Magazine article USA TODAY

Psychotherapy and Insurance: The Double Bind

Magazine article USA TODAY

Psychotherapy and Insurance: The Double Bind

Article excerpt

Many "therapists feel frustrated, threatened, and trapped in an unhealthy alliance" with insurance companies.

WHEN THE PHONE RINGS in a therapist's office, prospective clients invariably ask the same questions: "Are you accepting new patients?"; "My problem is my (job/stress/ spouse/teenager). Do you work with this issue?": and "Do you take my insurance?"

The first question determines the necessity of ally further conversation. The second and related queries to establish the therapist's personal style, approach, training, and background would seem of critical importance. The final one, however--"Do you take my insurance?"--is the real deal-maker or -breaker in the delicate task of selecting a psychotherapist. Clients shopping for a usually show little interest in whether I am a barely functioning hack or a highly respected professional. They do not seem to care if I am the kind of person whom they would not want rummaging about in their head, heart, and soul. What matters most is whether or not I accept insurance.

I do not accept insurance for counseling services. Since the situation described is almost always a life issue, rather than a psychiatric emergency, there are almost no insurance plans that would cover the client's claim. Health insurance as we know it is illness and accident insurance, meaning there must be a diagnosis. It is the absence of health that is billable. For counseling professionals, a bill able problem would be a mental disorder. This is why I have elected not to apply to insurance panels and have the resultant small practice,

There are three distinct ethical dilemmas in the use, or abuse, of mental disorder diagnoses and health insurance for life problems:

* Diagnoses are generally subjective sometimes political, and always inadequate to the task of describing the human condition.

* The health insurance system was instituted to pool resources mad risk in the high-stakes world of health care cost management. It is an abuse of this trust to manipulate diagnoses to save someone money on a personal issue.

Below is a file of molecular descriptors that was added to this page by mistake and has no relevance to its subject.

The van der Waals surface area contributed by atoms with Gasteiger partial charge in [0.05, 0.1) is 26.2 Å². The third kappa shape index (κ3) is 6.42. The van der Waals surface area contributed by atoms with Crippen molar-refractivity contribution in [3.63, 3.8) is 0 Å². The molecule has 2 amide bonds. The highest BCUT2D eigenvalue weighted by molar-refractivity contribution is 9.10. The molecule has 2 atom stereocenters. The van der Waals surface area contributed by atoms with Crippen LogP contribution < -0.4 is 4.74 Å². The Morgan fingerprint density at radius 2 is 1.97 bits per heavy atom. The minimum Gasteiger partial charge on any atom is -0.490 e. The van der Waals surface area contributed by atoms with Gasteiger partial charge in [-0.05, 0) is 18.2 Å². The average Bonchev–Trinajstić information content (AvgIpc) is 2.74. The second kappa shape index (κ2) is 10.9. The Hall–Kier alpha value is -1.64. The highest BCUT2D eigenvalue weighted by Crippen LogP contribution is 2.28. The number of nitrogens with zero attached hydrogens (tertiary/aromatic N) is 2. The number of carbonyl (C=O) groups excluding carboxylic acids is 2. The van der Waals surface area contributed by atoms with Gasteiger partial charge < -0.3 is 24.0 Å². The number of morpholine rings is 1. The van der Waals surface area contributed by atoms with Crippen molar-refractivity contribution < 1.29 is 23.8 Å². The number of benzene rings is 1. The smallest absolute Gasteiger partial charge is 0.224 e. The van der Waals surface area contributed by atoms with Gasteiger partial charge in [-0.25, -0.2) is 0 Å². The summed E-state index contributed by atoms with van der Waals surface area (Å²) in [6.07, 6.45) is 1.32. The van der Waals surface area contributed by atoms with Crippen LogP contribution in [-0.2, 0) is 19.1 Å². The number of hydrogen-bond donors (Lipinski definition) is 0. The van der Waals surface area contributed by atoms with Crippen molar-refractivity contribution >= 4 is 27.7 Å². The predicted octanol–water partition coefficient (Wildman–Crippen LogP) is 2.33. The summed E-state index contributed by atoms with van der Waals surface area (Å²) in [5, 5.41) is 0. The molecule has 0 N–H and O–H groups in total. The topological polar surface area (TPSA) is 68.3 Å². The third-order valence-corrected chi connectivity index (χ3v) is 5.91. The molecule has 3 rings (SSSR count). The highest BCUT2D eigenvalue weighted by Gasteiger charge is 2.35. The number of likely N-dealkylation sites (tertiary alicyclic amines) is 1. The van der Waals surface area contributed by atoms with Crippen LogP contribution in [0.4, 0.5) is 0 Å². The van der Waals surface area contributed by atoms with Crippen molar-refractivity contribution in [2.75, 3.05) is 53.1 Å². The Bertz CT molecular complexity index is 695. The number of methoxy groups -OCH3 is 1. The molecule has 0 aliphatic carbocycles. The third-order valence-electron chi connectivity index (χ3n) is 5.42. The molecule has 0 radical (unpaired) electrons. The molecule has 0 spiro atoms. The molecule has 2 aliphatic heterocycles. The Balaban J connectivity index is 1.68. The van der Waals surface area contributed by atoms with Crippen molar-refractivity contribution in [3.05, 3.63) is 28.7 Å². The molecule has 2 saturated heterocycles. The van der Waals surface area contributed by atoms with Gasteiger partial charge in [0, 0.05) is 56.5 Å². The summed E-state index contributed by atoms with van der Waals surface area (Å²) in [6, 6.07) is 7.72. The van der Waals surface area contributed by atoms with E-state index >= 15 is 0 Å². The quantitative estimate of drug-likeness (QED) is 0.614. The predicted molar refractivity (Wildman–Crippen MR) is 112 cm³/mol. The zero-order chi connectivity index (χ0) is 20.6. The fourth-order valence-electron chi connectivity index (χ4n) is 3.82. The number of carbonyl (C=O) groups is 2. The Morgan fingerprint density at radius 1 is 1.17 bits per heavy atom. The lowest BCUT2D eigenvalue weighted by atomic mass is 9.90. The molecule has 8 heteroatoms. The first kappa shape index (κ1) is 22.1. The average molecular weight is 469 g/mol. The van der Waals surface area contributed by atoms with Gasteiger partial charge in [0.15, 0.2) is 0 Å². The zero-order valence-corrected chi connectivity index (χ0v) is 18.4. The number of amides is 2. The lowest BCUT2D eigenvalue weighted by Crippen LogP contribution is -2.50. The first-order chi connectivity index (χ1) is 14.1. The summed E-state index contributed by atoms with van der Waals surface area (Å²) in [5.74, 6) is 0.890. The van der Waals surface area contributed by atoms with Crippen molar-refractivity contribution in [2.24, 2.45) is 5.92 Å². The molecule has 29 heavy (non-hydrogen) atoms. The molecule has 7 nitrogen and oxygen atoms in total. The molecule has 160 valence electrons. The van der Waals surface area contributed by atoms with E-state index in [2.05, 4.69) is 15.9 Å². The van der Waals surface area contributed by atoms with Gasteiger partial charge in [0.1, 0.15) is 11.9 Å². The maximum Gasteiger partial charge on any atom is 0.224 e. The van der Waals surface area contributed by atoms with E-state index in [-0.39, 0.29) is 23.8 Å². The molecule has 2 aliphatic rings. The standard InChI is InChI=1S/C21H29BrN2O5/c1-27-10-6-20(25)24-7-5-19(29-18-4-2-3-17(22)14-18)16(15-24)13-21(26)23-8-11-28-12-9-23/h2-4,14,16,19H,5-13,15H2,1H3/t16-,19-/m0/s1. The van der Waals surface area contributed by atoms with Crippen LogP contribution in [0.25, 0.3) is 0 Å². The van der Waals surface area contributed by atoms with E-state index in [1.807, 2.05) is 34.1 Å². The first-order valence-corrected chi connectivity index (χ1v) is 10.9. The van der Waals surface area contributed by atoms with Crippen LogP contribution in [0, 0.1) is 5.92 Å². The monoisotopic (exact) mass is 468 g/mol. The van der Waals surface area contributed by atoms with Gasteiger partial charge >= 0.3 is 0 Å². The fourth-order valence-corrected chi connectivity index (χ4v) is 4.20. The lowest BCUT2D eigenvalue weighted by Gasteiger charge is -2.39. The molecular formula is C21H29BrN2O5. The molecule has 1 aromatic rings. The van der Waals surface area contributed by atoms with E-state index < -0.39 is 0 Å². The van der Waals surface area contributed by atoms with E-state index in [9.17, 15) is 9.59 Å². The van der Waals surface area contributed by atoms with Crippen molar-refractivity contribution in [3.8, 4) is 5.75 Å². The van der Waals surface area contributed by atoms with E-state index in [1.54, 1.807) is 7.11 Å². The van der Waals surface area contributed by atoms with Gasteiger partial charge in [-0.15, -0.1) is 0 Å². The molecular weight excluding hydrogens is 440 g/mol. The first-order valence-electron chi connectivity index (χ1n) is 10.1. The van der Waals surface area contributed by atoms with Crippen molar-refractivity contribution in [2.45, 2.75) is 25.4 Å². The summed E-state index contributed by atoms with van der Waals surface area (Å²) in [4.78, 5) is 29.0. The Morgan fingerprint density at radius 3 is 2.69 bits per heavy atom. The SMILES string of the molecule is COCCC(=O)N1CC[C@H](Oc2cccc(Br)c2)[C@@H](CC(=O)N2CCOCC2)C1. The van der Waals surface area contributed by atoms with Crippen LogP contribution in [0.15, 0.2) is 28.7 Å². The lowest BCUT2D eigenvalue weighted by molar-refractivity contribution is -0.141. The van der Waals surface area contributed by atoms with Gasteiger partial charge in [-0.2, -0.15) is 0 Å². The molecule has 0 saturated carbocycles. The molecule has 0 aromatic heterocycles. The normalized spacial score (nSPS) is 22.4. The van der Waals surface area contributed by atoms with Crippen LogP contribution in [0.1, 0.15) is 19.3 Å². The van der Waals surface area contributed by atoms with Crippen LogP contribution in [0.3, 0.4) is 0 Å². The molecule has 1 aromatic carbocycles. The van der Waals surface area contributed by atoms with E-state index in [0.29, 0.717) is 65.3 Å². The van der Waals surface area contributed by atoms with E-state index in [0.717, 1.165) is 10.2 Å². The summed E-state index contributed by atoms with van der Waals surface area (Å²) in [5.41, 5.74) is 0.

* Clients are almost always unaware of how insurance companies operate. They seldom understand what the paperwork being filed tells others about them. For this reason, few comprehend that the immediate benefit of insurance may be far outweighed by future damage to their quality of life.

These are powerful reasons to shun insurance companies' interference with the counseling profession, but a double bind markedly similar to codependence has arisen. Over the last two decades, as insurance companies became bigger and more powerful, they began to provide referrals for therapists who, in turn, sought to try to please those insurance companies. Professional practices evolved to meet the companies' demands. These included the increasing use of diagnoses, different kinds of forms kept on file, and utilization of a specific billing format. At present, most therapists believe they could not possibly survive without the insurance companies. Where would they go, and what would they do? Like a spouse whose soul and body have been badly battered, therapists feel frustrated, threatened, and trapped in an unhealthy alliance. A successful counseling practice without the insurance companies seems impossible, even as the demands become more intrusive and fees smaller.

Diagnostic roulette

To be consistent with their origins as physical health underwriters, insurance companies require a diagnosis in order to cover a mental disorder. These diagnoses are drawn from the Diagnostic and Statistical Manual (DSM) of the American Psychiatric Association, now in its fourth edition. The DSM comprises hundreds of diagnoses and subcategories, with criteria in the form of lists. It is important to note several things about the manual.

The DSM began as a means of abbreviated communication between professionals for the purpose of case review, supervision, consulting, and related quality-control procedures. …

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